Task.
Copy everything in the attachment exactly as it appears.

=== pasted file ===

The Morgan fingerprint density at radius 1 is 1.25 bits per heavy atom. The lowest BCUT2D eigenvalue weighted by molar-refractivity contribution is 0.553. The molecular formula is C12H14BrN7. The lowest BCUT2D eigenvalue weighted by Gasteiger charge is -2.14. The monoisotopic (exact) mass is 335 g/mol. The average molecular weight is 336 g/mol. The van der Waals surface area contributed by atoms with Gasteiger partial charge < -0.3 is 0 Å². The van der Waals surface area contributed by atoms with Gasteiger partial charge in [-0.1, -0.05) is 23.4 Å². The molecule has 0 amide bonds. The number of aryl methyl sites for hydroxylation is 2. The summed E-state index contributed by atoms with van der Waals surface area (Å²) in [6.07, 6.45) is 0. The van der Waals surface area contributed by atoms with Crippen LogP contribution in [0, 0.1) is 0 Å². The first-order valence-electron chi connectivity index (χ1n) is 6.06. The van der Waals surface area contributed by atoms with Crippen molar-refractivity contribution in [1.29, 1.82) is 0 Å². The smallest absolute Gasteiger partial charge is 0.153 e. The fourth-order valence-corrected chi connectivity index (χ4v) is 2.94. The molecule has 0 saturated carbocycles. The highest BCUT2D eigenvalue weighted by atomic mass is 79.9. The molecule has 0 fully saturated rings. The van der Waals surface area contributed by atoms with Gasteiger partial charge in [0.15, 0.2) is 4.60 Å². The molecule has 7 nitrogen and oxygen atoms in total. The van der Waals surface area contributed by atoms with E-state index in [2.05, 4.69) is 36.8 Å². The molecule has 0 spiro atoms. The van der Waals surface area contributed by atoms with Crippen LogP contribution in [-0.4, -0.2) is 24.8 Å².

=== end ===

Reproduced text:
The Morgan fingerprint density at radius 1 is 1.25 bits per heavy atom. The lowest BCUT2D eigenvalue weighted by molar-refractivity contribution is 0.553. The molecular formula is C12H14BrN7. The lowest BCUT2D eigenvalue weighted by Gasteiger charge is -2.14. The monoisotopic (exact) mass is 335 g/mol. The average molecular weight is 336 g/mol. The van der Waals surface area contributed by atoms with Gasteiger partial charge < -0.3 is 0 Å². The van der Waals surface area contributed by atoms with Gasteiger partial charge in [-0.1, -0.05) is 23.4 Å². The molecule has 0 amide bonds. The number of aryl methyl sites for hydroxylation is 2. The summed E-state index contributed by atoms with van der Waals surface area (Å²) in [6.07, 6.45) is 0. The van der Waals surface area contributed by atoms with Crippen LogP contribution in [0, 0.1) is 0 Å². The first-order valence-electron chi connectivity index (χ1n) is 6.06. The van der Waals surface area contributed by atoms with Crippen molar-refractivity contribution in [1.29, 1.82) is 0 Å². The smallest absolute Gasteiger partial charge is 0.153 e. The fourth-order valence-corrected chi connectivity index (χ4v) is 2.94. The molecule has 0 saturated carbocycles. The highest BCUT2D eigenvalue weighted by atomic mass is 79.9. The molecule has 0 fully saturated rings. The van der Waals surface area contributed by atoms with Gasteiger partial charge in [0.15, 0.2) is 4.60 Å². The molecule has 7 nitrogen and oxygen atoms in total. The van der Waals surface area contributed by atoms with E-state index in [2.05, 4.69) is 36.8 Å². The molecule has 0 spiro atoms. The van der Waals surface area contributed by atoms with Crippen LogP contribution in [-0.4, -0.2) is 24.8 Å².